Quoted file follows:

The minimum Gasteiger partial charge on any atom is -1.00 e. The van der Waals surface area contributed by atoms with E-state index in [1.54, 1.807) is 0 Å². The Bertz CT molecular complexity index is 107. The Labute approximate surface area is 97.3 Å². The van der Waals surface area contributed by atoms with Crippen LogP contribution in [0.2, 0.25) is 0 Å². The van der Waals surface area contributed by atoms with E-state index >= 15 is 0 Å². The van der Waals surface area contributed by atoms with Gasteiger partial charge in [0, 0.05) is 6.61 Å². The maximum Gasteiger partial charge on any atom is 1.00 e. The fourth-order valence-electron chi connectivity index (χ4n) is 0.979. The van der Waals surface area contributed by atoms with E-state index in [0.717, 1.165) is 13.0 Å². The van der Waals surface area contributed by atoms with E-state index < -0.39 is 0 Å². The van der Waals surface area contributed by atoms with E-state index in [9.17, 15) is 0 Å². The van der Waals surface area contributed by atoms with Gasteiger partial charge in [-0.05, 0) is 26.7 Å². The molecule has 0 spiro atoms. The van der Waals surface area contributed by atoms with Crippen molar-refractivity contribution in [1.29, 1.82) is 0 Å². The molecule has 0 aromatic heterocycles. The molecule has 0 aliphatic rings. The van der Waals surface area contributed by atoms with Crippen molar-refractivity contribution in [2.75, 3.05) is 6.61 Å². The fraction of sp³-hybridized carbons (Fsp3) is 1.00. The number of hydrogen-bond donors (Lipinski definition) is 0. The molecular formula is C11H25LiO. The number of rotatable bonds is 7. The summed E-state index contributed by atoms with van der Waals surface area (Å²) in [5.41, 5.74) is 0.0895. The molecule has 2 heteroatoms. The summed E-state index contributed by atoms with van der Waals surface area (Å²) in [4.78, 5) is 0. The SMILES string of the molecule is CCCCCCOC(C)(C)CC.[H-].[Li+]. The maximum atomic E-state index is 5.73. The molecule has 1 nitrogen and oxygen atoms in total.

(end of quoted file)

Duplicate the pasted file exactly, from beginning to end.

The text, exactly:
The minimum Gasteiger partial charge on any atom is -1.00 e. The van der Waals surface area contributed by atoms with E-state index in [1.54, 1.807) is 0 Å². The Bertz CT molecular complexity index is 107. The Labute approximate surface area is 97.3 Å². The van der Waals surface area contributed by atoms with Crippen LogP contribution in [0.2, 0.25) is 0 Å². The van der Waals surface area contributed by atoms with E-state index >= 15 is 0 Å². The van der Waals surface area contributed by atoms with Gasteiger partial charge in [0, 0.05) is 6.61 Å². The maximum Gasteiger partial charge on any atom is 1.00 e. The fourth-order valence-electron chi connectivity index (χ4n) is 0.979. The van der Waals surface area contributed by atoms with E-state index in [0.717, 1.165) is 13.0 Å². The van der Waals surface area contributed by atoms with E-state index < -0.39 is 0 Å². The van der Waals surface area contributed by atoms with E-state index in [9.17, 15) is 0 Å². The van der Waals surface area contributed by atoms with Gasteiger partial charge in [-0.05, 0) is 26.7 Å². The molecule has 0 spiro atoms. The van der Waals surface area contributed by atoms with Crippen molar-refractivity contribution in [1.29, 1.82) is 0 Å². The molecule has 0 aromatic heterocycles. The molecule has 0 aliphatic rings. The van der Waals surface area contributed by atoms with Crippen molar-refractivity contribution in [2.75, 3.05) is 6.61 Å². The fraction of sp³-hybridized carbons (Fsp3) is 1.00. The number of hydrogen-bond donors (Lipinski definition) is 0. The molecular formula is C11H25LiO. The number of rotatable bonds is 7. The summed E-state index contributed by atoms with van der Waals surface area (Å²) in [5.41, 5.74) is 0.0895. The molecule has 2 heteroatoms. The summed E-state index contributed by atoms with van der Waals surface area (Å²) in [4.78, 5) is 0. The SMILES string of the molecule is CCCCCCOC(C)(C)CC.[H-].[Li+]. The maximum atomic E-state index is 5.73. The molecule has 1 nitrogen and oxygen atoms in total.